I spent most of the time in the back with the pharmacist because they knew I was a BioChem major. while I was in the back, the pharmacist would tell me the medication concentration and fluids needed and I would have to prepare everything. most medication comes in a powder form or a liquid form with a concentration different than what the patient needs so it was my job to calculate the dilutions and amount of liquid needed for each patient, and then eventually mix up what I need and send it out. some types of medication runs for 1 hour and others run for 2 hours, and also some patients get multiple kinds of treatments so those people end up staying in the unit for a while. something i found interesting is that the chemo drugs that contain platinum, needed to be shielded from light so we had to cover the IV bags while they were being administered.

on Thursday there were no patients in chemotherapy so Faith and I decided to go visit the OR and see if we could watch anymore surgeries. we ended up watching an AVF surgery which is a surgery where you connect the side of a vein to the side of an artery in your arm. the reasoning for this is for patients who are in kidney failure and need hemodialysis. the blood from the artery will move over to the vein in that specific area and that in turn makes the vein bigger and a gives more adequate access to the bloodstream. in the middle of this surgery there was an earthquake with a magnitude of 6.5 which is pretty big from what I’ve heard. when the earthquake happened i initially thought the patient who was getting the surgery was seizing or something and then when i looked around i saw everything in the room was shaking and wobbling. everything ended up being okay, but it was crazy to witness. Later that day we also watched a total thyroidectomy which is a surgery where a patient gets their thyroid taken out due to hyperthyroidism or thyroid cancer. this was a pretty long surgery (around 3 hours) and in the middle of the surgery, the power in the hospital went out, and until the hospital switched to their generators, everyone in the OR took out their phone flashlights and pointed it at the patient’s throat so the surgeon could see.

Friday was more of the same chemotherapystuff but since there wasnt many patients we were done by lunchtime. it was a nurse on the chempotherapy units birthday so they threw a suprise party for her and someone brought in a whole pig which they called lechon and we ate it (see the picture), we also had cake with Ube flavored custard inside it which was very good. after lunch faith and i went to the OR again because that’s our favorite place and we watched a lap chole which is the removal of the gallbladder using a laparoscope which is like a less invasive surgery where only a couple incisions are made and the surgeon uses a camera and some tools connected to a tube to remove the gallbladder from inside the patient without seeing what’s going on from the outside. right after that, i was asked if i wanted to assist in a surgery which was an excision of a mass in someone’s back. I was basically the person that hands the surgeon the tools whenever he asked for them.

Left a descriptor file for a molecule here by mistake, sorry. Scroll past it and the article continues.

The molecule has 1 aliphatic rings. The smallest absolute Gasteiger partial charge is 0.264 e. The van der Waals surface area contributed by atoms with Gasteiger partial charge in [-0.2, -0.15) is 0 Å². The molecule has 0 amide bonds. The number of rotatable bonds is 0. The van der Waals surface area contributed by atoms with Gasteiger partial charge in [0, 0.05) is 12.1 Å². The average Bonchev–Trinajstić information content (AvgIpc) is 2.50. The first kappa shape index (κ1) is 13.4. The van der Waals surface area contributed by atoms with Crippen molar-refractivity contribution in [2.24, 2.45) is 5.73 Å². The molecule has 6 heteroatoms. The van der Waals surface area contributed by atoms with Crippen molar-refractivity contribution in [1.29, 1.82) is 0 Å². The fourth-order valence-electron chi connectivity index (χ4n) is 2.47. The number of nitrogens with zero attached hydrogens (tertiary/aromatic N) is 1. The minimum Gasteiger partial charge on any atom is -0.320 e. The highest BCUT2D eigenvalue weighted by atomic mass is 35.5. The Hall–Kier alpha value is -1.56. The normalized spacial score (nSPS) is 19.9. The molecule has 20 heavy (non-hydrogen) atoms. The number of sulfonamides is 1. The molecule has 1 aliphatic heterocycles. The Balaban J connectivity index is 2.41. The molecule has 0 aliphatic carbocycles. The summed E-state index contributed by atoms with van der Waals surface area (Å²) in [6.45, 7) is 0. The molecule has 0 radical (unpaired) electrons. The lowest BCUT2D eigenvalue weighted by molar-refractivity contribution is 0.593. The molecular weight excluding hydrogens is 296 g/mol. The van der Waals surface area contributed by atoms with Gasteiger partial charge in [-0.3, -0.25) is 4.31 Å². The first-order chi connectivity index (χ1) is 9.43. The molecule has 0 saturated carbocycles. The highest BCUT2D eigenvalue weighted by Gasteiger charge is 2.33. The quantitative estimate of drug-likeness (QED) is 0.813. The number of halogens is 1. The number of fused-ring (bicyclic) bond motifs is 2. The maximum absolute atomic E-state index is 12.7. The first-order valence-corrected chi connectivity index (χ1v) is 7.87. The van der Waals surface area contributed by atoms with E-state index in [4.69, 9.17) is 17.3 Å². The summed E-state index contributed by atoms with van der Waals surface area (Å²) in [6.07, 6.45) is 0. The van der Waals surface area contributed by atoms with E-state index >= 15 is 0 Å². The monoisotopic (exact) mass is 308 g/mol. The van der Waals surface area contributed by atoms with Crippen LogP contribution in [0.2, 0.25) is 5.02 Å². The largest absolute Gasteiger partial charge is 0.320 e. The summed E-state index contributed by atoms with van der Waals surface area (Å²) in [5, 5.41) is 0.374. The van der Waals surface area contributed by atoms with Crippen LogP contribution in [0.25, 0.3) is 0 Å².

right after work faith and i went straight to get on a bus and head to manila to visit the Wesleyan students who worked in the Food and Nutrition Research Institute. they were living in a gated off complex of condos which was really nice, with a pool and basketball court. we spent the whole weekend there and on friday night we went to this penthouse/rooftop restaurant which looked really fancy but was actually pretty cheap compared to the US. it was on the 21st floor of a tall skyscraper and the food was crazy good. i had stuffed chicken wings with sirloin in the middle. from there we left and explored the town and visited a bunch of places that played some good music. on Saturday all of us spent the day shopping and swimming and just chilling outside. today faith and I went home and realized that we can Grab (doordash) food to our apartment for like $4 for 2 people so we will be doing that a lot now.

next week faith and i will spend the week in the hemodialysis unit which I am excited for because the nurses seemed really fun, and they said they’d let us do a lot of things, so I am excited.

Until next week!

Week 1

Hello Everyone!

Before I start, this is a link to the pictures that I have taken in the Philippines https://drive.google.com/drive/folders/1ZFaHtHUao5P8qhoFox3a8UXNnJDKxiYk?usp=sharing..

I have just completed my first week of the 2023 Freeman Asia internship and am writing this blog to share what I have done. In order to get to the Philippines, we had 2 flights scheduled, the first one was to Abu Dhabi, and it was 13 and a half hours long. Before our next flight we had a 16-hour Layover, so we took that time to explore the city. The first thing I noticed about Abu Dhabi was how hot and humid it was, and also how easily it was for me to get sunburnt. In Abu Dhabi, a few of us visited the Sheikh Zayed Grand Mosque which is one of the world’s largest Mosques.